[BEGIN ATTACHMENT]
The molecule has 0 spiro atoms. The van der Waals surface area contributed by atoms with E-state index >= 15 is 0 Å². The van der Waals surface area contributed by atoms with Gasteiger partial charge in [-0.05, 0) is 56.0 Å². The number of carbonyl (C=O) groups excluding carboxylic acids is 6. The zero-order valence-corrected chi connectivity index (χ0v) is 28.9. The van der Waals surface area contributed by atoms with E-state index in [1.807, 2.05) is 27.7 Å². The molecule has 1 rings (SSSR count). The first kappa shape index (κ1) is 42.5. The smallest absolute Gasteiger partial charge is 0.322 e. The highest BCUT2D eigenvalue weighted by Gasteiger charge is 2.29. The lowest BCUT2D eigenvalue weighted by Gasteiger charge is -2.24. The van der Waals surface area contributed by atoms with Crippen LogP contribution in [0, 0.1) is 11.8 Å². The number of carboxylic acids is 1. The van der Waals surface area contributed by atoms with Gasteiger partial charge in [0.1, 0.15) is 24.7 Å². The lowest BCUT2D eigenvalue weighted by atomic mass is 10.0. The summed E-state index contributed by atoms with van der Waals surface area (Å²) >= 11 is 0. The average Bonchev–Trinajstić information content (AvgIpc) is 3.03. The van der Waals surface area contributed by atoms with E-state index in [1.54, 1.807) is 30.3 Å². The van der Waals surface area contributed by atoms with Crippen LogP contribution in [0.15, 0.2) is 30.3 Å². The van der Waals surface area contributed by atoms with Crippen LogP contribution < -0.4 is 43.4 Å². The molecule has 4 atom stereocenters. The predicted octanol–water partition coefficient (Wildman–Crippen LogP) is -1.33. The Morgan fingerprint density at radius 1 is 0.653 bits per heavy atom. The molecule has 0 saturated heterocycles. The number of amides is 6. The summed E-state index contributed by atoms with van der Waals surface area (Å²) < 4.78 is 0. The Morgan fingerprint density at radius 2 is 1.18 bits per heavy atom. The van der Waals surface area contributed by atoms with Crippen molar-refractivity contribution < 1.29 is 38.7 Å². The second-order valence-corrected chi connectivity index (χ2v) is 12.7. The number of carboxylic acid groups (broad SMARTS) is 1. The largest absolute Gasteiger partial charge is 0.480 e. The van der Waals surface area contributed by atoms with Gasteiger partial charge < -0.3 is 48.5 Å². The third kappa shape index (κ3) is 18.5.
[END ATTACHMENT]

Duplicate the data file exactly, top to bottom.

The molecule has 0 spiro atoms. The van der Waals surface area contributed by atoms with E-state index >= 15 is 0 Å². The van der Waals surface area contributed by atoms with Gasteiger partial charge in [-0.05, 0) is 56.0 Å². The number of carbonyl (C=O) groups excluding carboxylic acids is 6. The zero-order valence-corrected chi connectivity index (χ0v) is 28.9. The van der Waals surface area contributed by atoms with E-state index in [1.807, 2.05) is 27.7 Å². The molecule has 1 rings (SSSR count). The first kappa shape index (κ1) is 42.5. The smallest absolute Gasteiger partial charge is 0.322 e. The highest BCUT2D eigenvalue weighted by Gasteiger charge is 2.29. The lowest BCUT2D eigenvalue weighted by Gasteiger charge is -2.24. The van der Waals surface area contributed by atoms with Crippen LogP contribution in [0, 0.1) is 11.8 Å². The number of carboxylic acids is 1. The van der Waals surface area contributed by atoms with Gasteiger partial charge in [0.1, 0.15) is 24.7 Å². The lowest BCUT2D eigenvalue weighted by atomic mass is 10.0. The summed E-state index contributed by atoms with van der Waals surface area (Å²) >= 11 is 0. The average Bonchev–Trinajstić information content (AvgIpc) is 3.03. The van der Waals surface area contributed by atoms with E-state index in [1.54, 1.807) is 30.3 Å². The van der Waals surface area contributed by atoms with Crippen LogP contribution in [0.15, 0.2) is 30.3 Å². The van der Waals surface area contributed by atoms with Crippen LogP contribution < -0.4 is 43.4 Å². The molecule has 4 atom stereocenters. The predicted octanol–water partition coefficient (Wildman–Crippen LogP) is -1.33. The Morgan fingerprint density at radius 1 is 0.653 bits per heavy atom. The molecule has 0 saturated heterocycles. The number of amides is 6. The summed E-state index contributed by atoms with van der Waals surface area (Å²) < 4.78 is 0. The Morgan fingerprint density at radius 2 is 1.18 bits per heavy atom. The van der Waals surface area contributed by atoms with Crippen molar-refractivity contribution < 1.29 is 38.7 Å². The second-order valence-corrected chi connectivity index (χ2v) is 12.7. The number of carboxylic acid groups (broad SMARTS) is 1. The largest absolute Gasteiger partial charge is 0.480 e. The van der Waals surface area contributed by atoms with Gasteiger partial charge < -0.3 is 48.5 Å². The third kappa shape index (κ3) is 18.5.